Thursday, January 21, 2010

State of the Market - 1/21/10

We had about as bearish a day as you can have today on Wall Street, as the selling was fierce and steady. The day started well enough with stocks up slightly at the open, looking like they were going to continue to bounce off yesterday's morning lows. It didn't quite turn out that way, as they fell quickly, tried to bounce, but failed and proceeded to fall about 14 points on the S&P and 34 points on the Nasdaq in the course of 13 MINUTES!! That was a crazy move and set the stage for more selling the rest of the day. The pace of the selling slowed slightly into the afternoon, but the overall direction was still down. Volume appears to be much heavier than yesterday.

Technically, it was a very bearish day with both the Nasdaq and S&P breaking down through the bottom of the rising wedges I've been showing and although they seemed to get support at their 50 day moving averages (at least the S&P), it may just be a matter of time until those are broken as well. With volume coming in higher, we saw another distribution day, which would be the fourth in less than two weeks - certainly not a good development.

Sector-wise, some of the areas that have been holding up and consolidating nicely like the financials and retail got hammered today and no longer look bullish or neutral. Meanwhile, the oversold commodity sector continued to be hit today as USO (Crude oil) looks to be on a path toward its 200 day moving average around $36. The dollar tried to break above resistance this morning and out of the inverse head and shoulder pattern I showed last night, but couldn't so so, reversing right back into it. Both the transports and semiconductors are sitting right on their 50 day moving averages and the XLF did hold its 50 day, so many sectors are sitting on the brink of much further declines if they don't continue to hold.

Today was a nasty day and not just because the market was down so much. I got whipsawed on two trades but consider myself lucky not to get hurt anymore than I did. I entered CAAS early this morning at $20.17 as it was near support and opened nicely. When the market opened nicely as well, I expected a move higher. That didn't happen and I was soon stopped out at $19.35 for a 4.5% loss. I also entered CLNE at $19.46 on a breakout move, but I was also soon stopped out of this at $19.00 as it quickly reversed course for a 2.7% loss.

I was a little disappointed at this point because I really didn't stick to my plan of buying CAAS around support ($19.50 area) and when it hit that and bounced back without me, I almost went back in. That would have been bad, and that is why I consider myself lucky. The first hour of trading today chopped up quite a few traders I would guess and coming out with only small losses makes me feel a bit better. After those whipsaws, I turned my quote screen off and just watched from "afar".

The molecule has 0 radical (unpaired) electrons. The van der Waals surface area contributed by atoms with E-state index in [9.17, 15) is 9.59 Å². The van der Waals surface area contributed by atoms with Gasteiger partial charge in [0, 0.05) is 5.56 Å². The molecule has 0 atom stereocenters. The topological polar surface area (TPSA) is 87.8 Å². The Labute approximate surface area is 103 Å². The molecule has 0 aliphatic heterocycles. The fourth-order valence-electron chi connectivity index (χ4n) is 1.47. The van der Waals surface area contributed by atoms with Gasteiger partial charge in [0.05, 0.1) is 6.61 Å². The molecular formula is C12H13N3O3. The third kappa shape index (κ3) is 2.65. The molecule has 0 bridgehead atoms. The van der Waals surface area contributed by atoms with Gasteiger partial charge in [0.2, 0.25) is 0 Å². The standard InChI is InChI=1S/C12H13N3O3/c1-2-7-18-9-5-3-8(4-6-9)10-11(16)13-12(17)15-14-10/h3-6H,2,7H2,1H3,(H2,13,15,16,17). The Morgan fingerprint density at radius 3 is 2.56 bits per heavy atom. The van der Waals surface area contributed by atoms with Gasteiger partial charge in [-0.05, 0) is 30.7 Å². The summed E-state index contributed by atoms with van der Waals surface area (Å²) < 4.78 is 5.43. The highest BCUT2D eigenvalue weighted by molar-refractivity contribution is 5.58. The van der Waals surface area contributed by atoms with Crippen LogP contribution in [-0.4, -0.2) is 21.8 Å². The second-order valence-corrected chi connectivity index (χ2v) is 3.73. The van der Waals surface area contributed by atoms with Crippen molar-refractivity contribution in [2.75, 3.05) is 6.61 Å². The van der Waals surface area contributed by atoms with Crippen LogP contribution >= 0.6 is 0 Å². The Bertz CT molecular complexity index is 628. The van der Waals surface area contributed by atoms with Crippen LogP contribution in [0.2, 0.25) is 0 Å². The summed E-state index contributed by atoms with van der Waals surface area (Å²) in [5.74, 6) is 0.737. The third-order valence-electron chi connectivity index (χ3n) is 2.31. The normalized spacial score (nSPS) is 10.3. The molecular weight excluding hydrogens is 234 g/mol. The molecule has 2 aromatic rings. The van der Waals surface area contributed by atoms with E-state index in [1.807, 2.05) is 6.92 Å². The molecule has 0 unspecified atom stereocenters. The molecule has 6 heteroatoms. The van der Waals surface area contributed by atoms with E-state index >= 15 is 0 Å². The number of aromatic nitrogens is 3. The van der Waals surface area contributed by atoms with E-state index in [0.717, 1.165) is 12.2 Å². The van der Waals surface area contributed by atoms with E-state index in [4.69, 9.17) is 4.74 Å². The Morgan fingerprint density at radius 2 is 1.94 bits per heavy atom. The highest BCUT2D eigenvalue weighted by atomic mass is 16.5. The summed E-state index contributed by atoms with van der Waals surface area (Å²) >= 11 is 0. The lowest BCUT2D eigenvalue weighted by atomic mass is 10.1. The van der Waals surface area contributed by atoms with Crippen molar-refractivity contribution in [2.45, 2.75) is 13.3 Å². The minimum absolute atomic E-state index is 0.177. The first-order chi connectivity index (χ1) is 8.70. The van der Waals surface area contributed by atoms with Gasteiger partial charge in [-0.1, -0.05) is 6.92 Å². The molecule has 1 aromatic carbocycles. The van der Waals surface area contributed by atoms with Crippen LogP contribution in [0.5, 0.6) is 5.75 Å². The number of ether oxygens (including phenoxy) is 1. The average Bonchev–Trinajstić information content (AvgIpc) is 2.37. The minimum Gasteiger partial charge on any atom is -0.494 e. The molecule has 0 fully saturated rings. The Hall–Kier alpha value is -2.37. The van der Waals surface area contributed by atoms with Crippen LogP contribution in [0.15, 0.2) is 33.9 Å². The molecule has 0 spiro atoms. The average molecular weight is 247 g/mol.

Bottom-line is that it definitely appears that there has been a shift of character this week in the market, and with now four days of distribution in less than two weeks along with some important support being broken, I am not bullish on stocks anymore, at least for the short-term. Perhaps this will just amount to a normal, short pullback, but there are too many signs to not pay attention to what is happening out there. In Tuesday's post, I said the following, "I still have a somewhat suspicious feeling about this market, as if something bad is about to happen, but I have to stay bullish until the charts clearly tell me otherwise". Well, after today I think the charts are speaking loudly, and as such, I will be looking much more carefully at potential shorts. Until things tighten up, I will not be looking to buy any dips, as dip-buyers have gotten hurt this week for the first time in a long while.

Where to go from here? Well, I really don't want to short a market that has been down as much as we have the past two days, but it's very possible that could turn out to be the best play. A lot depends on earnings, and in hindsight I wish I would have listened to my own advice more about how volatile the beginning of this earnings season would likely be. It looks like GOOG crapped the bed after-hours, so we could see further selling tomorrow.

More selling over the next few days will get us very oversold in the short-term, so please be aware a reflex bounce could happen at any time here and shorting after two big down days is a bit dangerous. Ideally, if this market is indeed topping out, we would see a little consolidation for a few days or a weak bounce, from which a breakdown could be shorted. I have no way of knowing that we'll see that, so there is a very good chance I will be taking things very slowly the next few days. Personally, I would rather wait for that relief bounce and if I happen to miss some further downside action, so be it. I'll keep an eye on my short setups and share any that I like, because although some stocks held up today, most have been damaged enough that it will take some time for them to set up in nice patterns. Take care and good luck Friday.

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